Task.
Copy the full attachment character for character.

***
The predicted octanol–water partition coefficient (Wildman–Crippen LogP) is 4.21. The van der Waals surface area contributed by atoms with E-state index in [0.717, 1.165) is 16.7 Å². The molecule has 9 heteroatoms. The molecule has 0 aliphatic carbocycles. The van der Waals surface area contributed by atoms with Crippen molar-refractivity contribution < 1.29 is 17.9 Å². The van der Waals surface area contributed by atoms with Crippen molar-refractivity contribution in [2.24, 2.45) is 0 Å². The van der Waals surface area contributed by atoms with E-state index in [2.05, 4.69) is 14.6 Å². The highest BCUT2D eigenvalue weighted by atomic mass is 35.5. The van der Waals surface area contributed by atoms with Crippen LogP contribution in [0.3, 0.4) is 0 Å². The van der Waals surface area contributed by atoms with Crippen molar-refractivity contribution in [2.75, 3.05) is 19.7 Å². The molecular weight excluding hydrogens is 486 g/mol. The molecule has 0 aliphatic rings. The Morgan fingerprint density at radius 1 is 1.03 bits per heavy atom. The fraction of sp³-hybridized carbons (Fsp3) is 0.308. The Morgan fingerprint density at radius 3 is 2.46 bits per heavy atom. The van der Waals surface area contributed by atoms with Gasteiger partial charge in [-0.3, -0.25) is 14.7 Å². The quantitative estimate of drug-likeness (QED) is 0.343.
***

The predicted octanol–water partition coefficient (Wildman–Crippen LogP) is 4.21. The van der Waals surface area contributed by atoms with E-state index in [0.717, 1.165) is 16.7 Å². The molecule has 9 heteroatoms. The molecule has 0 aliphatic carbocycles. The van der Waals surface area contributed by atoms with Crippen molar-refractivity contribution < 1.29 is 17.9 Å². The van der Waals surface area contributed by atoms with Crippen molar-refractivity contribution in [2.24, 2.45) is 0 Å². The van der Waals surface area contributed by atoms with E-state index in [2.05, 4.69) is 14.6 Å². The highest BCUT2D eigenvalue weighted by atomic mass is 35.5. The van der Waals surface area contributed by atoms with Crippen LogP contribution in [0.3, 0.4) is 0 Å². The van der Waals surface area contributed by atoms with Crippen molar-refractivity contribution in [2.75, 3.05) is 19.7 Å². The molecular weight excluding hydrogens is 486 g/mol. The molecule has 0 aliphatic rings. The Morgan fingerprint density at radius 1 is 1.03 bits per heavy atom. The fraction of sp³-hybridized carbons (Fsp3) is 0.308. The Morgan fingerprint density at radius 3 is 2.46 bits per heavy atom. The van der Waals surface area contributed by atoms with Gasteiger partial charge in [-0.3, -0.25) is 14.7 Å². The quantitative estimate of drug-likeness (QED) is 0.343.